Illinois District Court Finds Chicken Purchasers’ Conspiracy Claims Against Bank Are For The Birds
Antitrust Litigation
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  • Illinois District Court Finds Chicken Purchasers’ Conspiracy Claims Against Bank Are For The Birds

    On June 1, 2021, Judge Thomas M.  Durkin of the United States District Court for the Northern District of Illinois granted defendant’s motion to dismiss price-fixing claims brought by a group of chicken buyers against a large bank operating in the agribusiness industry.  In re Broiler Chicken Antitrust Litigation, No. 16 C 8637 (N.D.  Ill.  June 1, 2021).

    Plaintiffs are a collection of food industry companies that purchase poultry from chicken producers.  Defendant is Rabobank (the “Company”), a global leader in food and agriculture financing and banking, and one of the world’s largest lenders to chicken producers.  Plaintiffs alleged that the Company participated in an anticompetitive conspiracy with major chicken producers to restrict supply and thereby artificially inflate chicken prices.  In particular, they alleged that the Company facilitated this price-fixing scheme by acting as a “conduit of information and communication among chicken producers” involved in the alleged conspiracy, and the Company moved to dismiss plaintiffs’ antitrust allegations.

    Despite acknowledging that the Company engages in “frequent communication across the industry” as part of its standard business practice, Judge Durkin found that plaintiffs did not plead sufficient facts to state a claim under Rule 12(b)(6).  Comparing plaintiffs’ allegations against the Company to similar claims in the case brought against an industry analyst for facilitating the asserted conspiracy as a conduit of information among chicken producers, the Court reasoned the claims against the analyst had survived a prior motion to dismiss because they were “more concrete.” Specifically, plaintiffs alleged the analyst provided detailed reports to chicken producers who “were able to use the reports to communicate their . . . production intentions.”  The Court explained it was plausible that the industry analyst knew its reports were being used in furtherance of the alleged conspiracy because they included production plan information that went to the heart of a scheme to reduce supply and fix broiler prices.  In contrast, here, plaintiffs did not assert facts to provide the Court with a similar basis to infer that the Company’s communications with poultry producers concerned the alleged conspiracy.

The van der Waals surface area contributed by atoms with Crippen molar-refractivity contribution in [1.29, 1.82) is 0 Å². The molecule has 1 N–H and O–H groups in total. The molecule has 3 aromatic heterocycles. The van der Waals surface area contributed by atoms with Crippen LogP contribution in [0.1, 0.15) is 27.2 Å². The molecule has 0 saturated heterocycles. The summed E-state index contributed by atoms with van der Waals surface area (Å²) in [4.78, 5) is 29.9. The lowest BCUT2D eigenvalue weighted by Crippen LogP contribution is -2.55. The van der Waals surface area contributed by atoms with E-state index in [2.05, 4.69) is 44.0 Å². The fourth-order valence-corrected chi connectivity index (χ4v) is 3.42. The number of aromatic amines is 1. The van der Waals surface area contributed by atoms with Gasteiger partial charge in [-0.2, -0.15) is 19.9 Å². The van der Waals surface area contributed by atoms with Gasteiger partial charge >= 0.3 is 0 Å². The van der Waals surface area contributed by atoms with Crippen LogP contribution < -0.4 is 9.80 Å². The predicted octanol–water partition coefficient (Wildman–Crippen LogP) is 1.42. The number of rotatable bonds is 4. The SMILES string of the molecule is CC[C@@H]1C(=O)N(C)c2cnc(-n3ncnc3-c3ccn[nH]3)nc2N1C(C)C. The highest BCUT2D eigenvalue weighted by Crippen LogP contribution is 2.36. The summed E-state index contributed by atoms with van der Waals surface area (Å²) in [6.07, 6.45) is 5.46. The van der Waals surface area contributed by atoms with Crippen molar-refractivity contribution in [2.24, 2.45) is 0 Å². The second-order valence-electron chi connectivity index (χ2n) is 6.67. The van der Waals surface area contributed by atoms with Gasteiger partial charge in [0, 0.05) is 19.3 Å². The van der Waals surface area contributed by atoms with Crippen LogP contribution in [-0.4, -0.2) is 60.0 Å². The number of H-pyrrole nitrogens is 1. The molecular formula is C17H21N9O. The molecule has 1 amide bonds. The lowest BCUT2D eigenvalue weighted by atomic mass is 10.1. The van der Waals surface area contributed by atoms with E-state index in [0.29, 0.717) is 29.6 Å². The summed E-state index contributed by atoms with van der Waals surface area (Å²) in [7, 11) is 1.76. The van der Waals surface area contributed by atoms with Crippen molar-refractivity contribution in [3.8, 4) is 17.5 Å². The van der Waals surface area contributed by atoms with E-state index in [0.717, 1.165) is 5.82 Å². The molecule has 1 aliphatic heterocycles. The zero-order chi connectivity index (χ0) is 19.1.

Although plaintiffs argued that a handful of emails satisfied this requirement because they indicated a Company director had relayed communications between industry players that participated in the alleged conspiracy, the Court was not persuaded.  Without any additional information regarding the ambiguous content of the relayed correspondence, the mere fact that defendant liaised between poultry producers was not enough to satisfy the relevant plausibility standard under Iqbal.  “Rule 12(b)(6) .  .  .  does not permit Plaintiffs to chase ghosts.  The mere possibility that the subject matter of [the Company’s] communications was the alleged conspiracy to reduce supply is insufficient to state a claim[,]” explained the Court.

    The Court also found that plaintiffs’ claims regarding the Company’s individual efforts to reduce chicken production levels and increase industry prices even less compelling.  Judge Durkin opined that, as a business with significant interest in the industry, the Company could have legitimate economic motives for this behavior—“without a plausible claim of helping the producers to coordinate production decreases . . . [, e]ncouraging lower production by itself is simply not enough to plausibly establish liability.”  Accordingly, the Court granted the Company’s motion to dismiss plaintiffs’ claims without prejudice.

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